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Shakespeareances.com

38* Plays, 38* Theaters, One Year

Shakespeareances.com is embarking on a venture to see all 38 plays in William Shakespeare's canon in 2018, each in a different theater across the United States and Canada. Called the Canon Project, the effort will be chronicled in journal form here on Shakespeareances.com and result in a book profiling the 38 theaters, their communities' interactions with Shakespeare, and my own relationship with each play (*the number of plays and theaters will increase with stagings of Shakespeare's poetry or apocryphal plays).

This endeavor will cast a wide geographical net, covering every region of the continent corner to corner and in a variety of locales, from metropolitan centers to small towns. It will cover the spectrum of theaters, from internationally famous festivals to community theaters. It will feature a breadth of presentation styles, from staged readings to full-scale shows, from long-running productions to one-day-only presentations, from text-centric stagings to conceptual interpretations. Along the way, I will look through the eyes of audiences, actors, and impresarios in the communities where Shakespeare lives. I'll turn the view inward, too, reflecting on how Shakespeare, in word and action, connects with my own life experiences and particular human condition as I turn 60 during the year.

The initial outings in January demonstrate that breadth of selection criteria: Fiasco's 10-person-cast production of Twelfth Night at Classic Stage Company in New York City (a fitting start, as Twelfth Night was the first Shakespeare stage production I ever saw, 43 years and 493 Shakespeare productions ago); Miami Shakespeare's "sensory friendly" presentation of Hamlet in a botanical Garden; and American Shakespeare Center's original-production-practices staging of Richard II, featuring a woman in the title role, at the Blackfriars Playhouse in Staunton, Virginia.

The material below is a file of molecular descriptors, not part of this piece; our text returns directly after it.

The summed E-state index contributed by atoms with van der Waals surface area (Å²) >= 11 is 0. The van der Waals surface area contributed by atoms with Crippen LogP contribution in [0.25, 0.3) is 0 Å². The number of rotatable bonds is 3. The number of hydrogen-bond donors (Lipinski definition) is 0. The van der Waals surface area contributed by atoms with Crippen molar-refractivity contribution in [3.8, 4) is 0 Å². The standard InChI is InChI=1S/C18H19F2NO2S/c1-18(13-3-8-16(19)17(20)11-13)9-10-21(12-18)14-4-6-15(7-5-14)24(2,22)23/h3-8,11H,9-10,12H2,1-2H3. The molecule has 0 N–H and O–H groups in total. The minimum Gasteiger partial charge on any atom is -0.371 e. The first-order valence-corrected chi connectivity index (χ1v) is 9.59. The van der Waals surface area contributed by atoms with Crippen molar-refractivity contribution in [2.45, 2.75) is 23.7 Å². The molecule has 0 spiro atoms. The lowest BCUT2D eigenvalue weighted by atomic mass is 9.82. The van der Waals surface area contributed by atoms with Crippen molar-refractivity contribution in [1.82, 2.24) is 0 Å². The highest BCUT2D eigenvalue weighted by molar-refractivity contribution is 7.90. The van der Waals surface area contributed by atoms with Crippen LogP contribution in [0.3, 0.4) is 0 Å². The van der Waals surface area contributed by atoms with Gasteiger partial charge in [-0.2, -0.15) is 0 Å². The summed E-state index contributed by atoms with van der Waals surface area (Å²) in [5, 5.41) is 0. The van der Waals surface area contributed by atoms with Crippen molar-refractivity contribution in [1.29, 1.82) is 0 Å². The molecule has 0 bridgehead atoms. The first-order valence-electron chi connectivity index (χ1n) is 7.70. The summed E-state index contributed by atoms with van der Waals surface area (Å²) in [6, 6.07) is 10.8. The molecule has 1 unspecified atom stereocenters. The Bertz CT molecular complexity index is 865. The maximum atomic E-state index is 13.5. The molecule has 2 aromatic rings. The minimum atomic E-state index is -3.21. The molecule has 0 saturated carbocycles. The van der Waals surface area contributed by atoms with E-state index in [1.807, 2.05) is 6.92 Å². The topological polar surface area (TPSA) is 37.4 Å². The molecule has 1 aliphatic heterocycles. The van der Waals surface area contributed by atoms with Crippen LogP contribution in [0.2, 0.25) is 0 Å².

The rest of the calendar and travel schedule has yet to be determined, as several of the 217 theaters with links on Shakespeareances.com have not announced their summer or fall schedules. The traditional canon includes the 36 plays in the First Folio plus Pericles and The Two Noble Kinsmen. Thus far, all but five titles have been scheduled for production somewhere in Canada and the United States in 2018, along with one of Shakespeare's apocryphal works, in which he has been credited as a writer or associated with the play's composition.

Not only have I already "completed the canon," I've seen every play at least twice. The Canon Project is not merely a stunt to experience the complete works of Shakespeare in a single year; it's about interacting with Shakespeare—covering the breadth of his career and the spectrum of American theater—at this specific time in society and in my life. With the potential close to fruition of every play being produced somewhere in North America, 2018 further emerges as an ideal year from the perspectives of social, political, and personal contexts. At each stop I will see the plays (and review them on Shakespeareances.com), interview the company's principals, cast members, and audiences, as well as community leaders, and explore the theater itself and its geographical setting. In addition to profiling Shakespeare in American communities, the journey will serve as a travelogue for those who wish to follow.

Part of the adventure will be working out the logistics of experiencing every play, each in a different forum in just 12 months, while facing the possibility that an obscure play or two might not make it to a stage in full production during that time. My matrix, with cross-references of various criteria I'm using for selecting productions in order to represent all regions, theater types, and staging styles, is daunting.

The adventure kicks off Friday, January 6, with Fiasco's Twelfth Night in New York. The journal, with timeline, will have a special page on Shakespeareances.com at www.shakespeareances.com/ShakespeareCanon.html. I also will be posting updates on social media outlets using the hashtag #ShakespeareCanon.

Eric Minton
January 4, 2018

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